I welcome the opportunity to preach on greed – or what the Authorised Version of the Bible and the BCP call ‘covetousness’. I confess that I have never coveted my neighbour’s ass, for the record; but I have had my eye on his Aston Martin DB7 – a very desirable car, by any measure. Greed: that word which describes insatiate longing; covetousness and avarice; desire that possesses us so that we can longer see or think straight. Rapacious appetites that will not be satisfied until the hunger is fully sated. Voracious, intense, ravenous – whenever we think of the word, we think of excess; desire unbounded.
It would, of course, be a bit of a cheap jibe to say that much of consumer-based culture is desire-driven to the point where greed is what we feed. Many of us are more than aware of this. Greed is something that has possession of us. The object we seek is, in fact, the object that has us; we can be imprisoned by desire. Like Gollum in Lord of the Rings, we do not understand that excessive desire can actually destroy us. Or consider the studied characters in the recent film adaptation of Roald Dahl’s Charlie and the Chocolate Factory – superbly hammed-up by Johnny Depp playing Willy Wonka. In Dahl’s moral fable, we meet the virtuous Charlie Bucket, a poor but kind-hearted child who is the antithesis of greed; he is open-hearted, generous and self-sacrificing.
But in some ways the real grit of the tale lies in the write-ups the other characters receive. Augustus Gloop, a gluttonous kid who stuffs his face with sweets; Violet Beuragarde, a champion trophy gum chewer; Veruca Salt, a spoiled rich girl; and Mike Teavee, a kid who spends more time watching TV and playing video games than anything else. Each of them is a study of greed and possession. Rather like the novel of the same name (i.e., Possession) by Patrick Suskind, desire has long ago turned to all-consuming greed, which distorts and dominates all the relationships it touches.
Make no mistake: greed is a subtle, insidious sin. In questioning it, we are required to go deep into our hearts and minds, and to challenge our own motivations and desires. What really drives us? Why do we really want this or that for ourselves, or for another? We are called to a life a discernment – to split the atom, which is a fusion of selfless love and deep desire. Our English word ‘greed’ comes from a fairly innocent source. You can trace the use of the word back to early Saxon times, and find the root of the word amongst the Germanic tribes that one dominated Northern Europe. All the word means is ‘desire’ or ‘hunger’ – but disproportionate. The word suggests that the very things we long to consume, may instead, consume us.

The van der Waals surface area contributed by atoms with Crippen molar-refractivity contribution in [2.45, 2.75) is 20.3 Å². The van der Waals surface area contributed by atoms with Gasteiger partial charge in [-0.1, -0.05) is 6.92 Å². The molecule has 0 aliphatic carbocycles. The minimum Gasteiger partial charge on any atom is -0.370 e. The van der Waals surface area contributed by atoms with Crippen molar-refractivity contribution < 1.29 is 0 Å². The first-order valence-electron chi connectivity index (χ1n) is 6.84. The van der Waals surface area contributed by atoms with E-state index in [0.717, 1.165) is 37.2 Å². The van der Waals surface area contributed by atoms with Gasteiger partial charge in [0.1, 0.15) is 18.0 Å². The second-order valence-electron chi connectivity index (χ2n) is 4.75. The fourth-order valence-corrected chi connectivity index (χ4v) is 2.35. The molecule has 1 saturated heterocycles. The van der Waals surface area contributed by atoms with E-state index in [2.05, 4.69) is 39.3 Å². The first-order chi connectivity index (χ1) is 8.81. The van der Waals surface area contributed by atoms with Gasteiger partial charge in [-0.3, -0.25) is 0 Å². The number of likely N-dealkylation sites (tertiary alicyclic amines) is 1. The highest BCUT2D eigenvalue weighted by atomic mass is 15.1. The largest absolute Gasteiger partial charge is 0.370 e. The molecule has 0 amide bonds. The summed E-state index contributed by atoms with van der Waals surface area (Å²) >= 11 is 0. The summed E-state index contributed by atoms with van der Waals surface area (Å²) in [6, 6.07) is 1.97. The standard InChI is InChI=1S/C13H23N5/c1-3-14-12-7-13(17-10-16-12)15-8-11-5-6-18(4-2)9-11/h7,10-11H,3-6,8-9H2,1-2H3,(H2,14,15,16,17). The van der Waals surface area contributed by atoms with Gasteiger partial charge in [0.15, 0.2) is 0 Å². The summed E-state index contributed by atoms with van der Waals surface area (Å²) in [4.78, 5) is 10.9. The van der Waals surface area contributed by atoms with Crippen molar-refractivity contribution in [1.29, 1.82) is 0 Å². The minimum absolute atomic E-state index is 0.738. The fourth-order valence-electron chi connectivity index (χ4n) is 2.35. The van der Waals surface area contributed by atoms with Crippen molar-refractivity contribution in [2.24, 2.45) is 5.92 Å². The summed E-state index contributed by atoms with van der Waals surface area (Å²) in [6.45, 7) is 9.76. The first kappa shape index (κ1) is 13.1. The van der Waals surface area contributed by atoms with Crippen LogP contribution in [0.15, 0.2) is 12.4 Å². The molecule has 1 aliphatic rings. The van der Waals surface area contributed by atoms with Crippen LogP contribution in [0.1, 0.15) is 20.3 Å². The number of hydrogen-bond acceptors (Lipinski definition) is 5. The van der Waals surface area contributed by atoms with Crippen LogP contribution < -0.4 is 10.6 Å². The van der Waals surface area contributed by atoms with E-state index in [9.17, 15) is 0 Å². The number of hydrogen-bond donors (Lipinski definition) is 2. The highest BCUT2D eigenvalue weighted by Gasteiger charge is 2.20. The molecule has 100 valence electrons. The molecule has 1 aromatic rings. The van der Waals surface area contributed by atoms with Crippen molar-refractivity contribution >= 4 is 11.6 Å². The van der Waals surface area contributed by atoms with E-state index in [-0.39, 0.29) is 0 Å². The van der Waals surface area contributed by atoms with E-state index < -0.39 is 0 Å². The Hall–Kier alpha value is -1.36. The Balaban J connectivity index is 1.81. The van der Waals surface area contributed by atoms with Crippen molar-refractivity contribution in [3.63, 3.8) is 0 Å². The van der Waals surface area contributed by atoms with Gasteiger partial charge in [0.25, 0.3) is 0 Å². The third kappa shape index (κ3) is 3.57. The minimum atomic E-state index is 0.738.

This is, after all, the genesis of those early folk fables – like that of Midas, who longs for wealth beyond compare, such that all he touches will turn to gold. But such stories easily translate. The company or corporation that longs for global dominion. The university department that longs for the top international accolade. The person that longs for a position or recognition. Such things can be fine. But in excess, the greed for reward that they produce corrupts all other relationships, and distorts our humanity and sociality.
So like Midas, we must be careful what you wish for – which is the moral of the tale – for what you most desire to possess actually may become your possessor. We can be trapped by unconstrained desire; by hunger that has no discipline. It imprisons us. Sp just in case you are starting to feel a little smug, let me remind you that there can be such a thing as spiritual greed, or even a kind of distorted Christian greed – a desire for perfection and knowledge that leads to false elevation, and draws us away from wisdom. A longing and a lust to be ‘more-holier-than-thou’ which distorts the very object of desire, and clouds the judgment of the person pursuing the path of righteousness.